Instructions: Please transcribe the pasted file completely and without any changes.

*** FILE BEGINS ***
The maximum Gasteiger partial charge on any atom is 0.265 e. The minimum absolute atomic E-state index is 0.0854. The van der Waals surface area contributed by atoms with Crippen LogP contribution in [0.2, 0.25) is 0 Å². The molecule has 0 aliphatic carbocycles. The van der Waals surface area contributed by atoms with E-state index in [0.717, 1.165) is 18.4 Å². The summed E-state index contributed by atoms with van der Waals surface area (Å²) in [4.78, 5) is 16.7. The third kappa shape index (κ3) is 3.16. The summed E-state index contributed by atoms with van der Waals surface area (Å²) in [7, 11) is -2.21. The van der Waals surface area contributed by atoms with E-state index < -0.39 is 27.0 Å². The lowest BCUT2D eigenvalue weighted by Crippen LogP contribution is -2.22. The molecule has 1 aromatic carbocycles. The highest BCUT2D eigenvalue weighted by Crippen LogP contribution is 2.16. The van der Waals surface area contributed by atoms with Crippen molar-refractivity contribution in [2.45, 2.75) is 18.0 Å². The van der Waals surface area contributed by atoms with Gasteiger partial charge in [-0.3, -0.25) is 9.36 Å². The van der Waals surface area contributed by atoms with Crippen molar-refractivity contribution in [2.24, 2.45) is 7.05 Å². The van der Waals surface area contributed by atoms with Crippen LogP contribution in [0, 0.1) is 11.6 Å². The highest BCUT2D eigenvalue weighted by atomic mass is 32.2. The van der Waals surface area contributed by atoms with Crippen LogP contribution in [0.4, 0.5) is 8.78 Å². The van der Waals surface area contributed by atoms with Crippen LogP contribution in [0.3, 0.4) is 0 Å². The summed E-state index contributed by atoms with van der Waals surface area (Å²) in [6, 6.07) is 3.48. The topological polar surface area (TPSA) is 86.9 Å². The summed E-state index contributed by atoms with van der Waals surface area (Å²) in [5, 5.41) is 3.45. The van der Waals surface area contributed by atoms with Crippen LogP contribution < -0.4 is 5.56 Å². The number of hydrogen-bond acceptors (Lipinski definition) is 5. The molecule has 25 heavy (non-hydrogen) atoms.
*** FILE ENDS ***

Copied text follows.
The maximum Gasteiger partial charge on any atom is 0.265 e. The minimum absolute atomic E-state index is 0.0854. The van der Waals surface area contributed by atoms with Crippen LogP contribution in [0.2, 0.25) is 0 Å². The molecule has 0 aliphatic carbocycles. The van der Waals surface area contributed by atoms with E-state index in [0.717, 1.165) is 18.4 Å². The summed E-state index contributed by atoms with van der Waals surface area (Å²) in [4.78, 5) is 16.7. The third kappa shape index (κ3) is 3.16. The summed E-state index contributed by atoms with van der Waals surface area (Å²) in [7, 11) is -2.21. The van der Waals surface area contributed by atoms with E-state index < -0.39 is 27.0 Å². The lowest BCUT2D eigenvalue weighted by Crippen LogP contribution is -2.22. The molecule has 1 aromatic carbocycles. The highest BCUT2D eigenvalue weighted by Crippen LogP contribution is 2.16. The van der Waals surface area contributed by atoms with Crippen molar-refractivity contribution in [2.45, 2.75) is 18.0 Å². The van der Waals surface area contributed by atoms with Gasteiger partial charge in [-0.3, -0.25) is 9.36 Å². The van der Waals surface area contributed by atoms with Crippen molar-refractivity contribution in [2.24, 2.45) is 7.05 Å². The van der Waals surface area contributed by atoms with Crippen LogP contribution in [0, 0.1) is 11.6 Å². The highest BCUT2D eigenvalue weighted by atomic mass is 32.2. The van der Waals surface area contributed by atoms with Crippen LogP contribution in [0.4, 0.5) is 8.78 Å². The van der Waals surface area contributed by atoms with Crippen LogP contribution in [0.3, 0.4) is 0 Å². The summed E-state index contributed by atoms with van der Waals surface area (Å²) in [6, 6.07) is 3.48. The topological polar surface area (TPSA) is 86.9 Å². The summed E-state index contributed by atoms with van der Waals surface area (Å²) in [5, 5.41) is 3.45. The van der Waals surface area contributed by atoms with Crippen LogP contribution < -0.4 is 5.56 Å². The number of hydrogen-bond acceptors (Lipinski definition) is 5. The molecule has 25 heavy (non-hydrogen) atoms.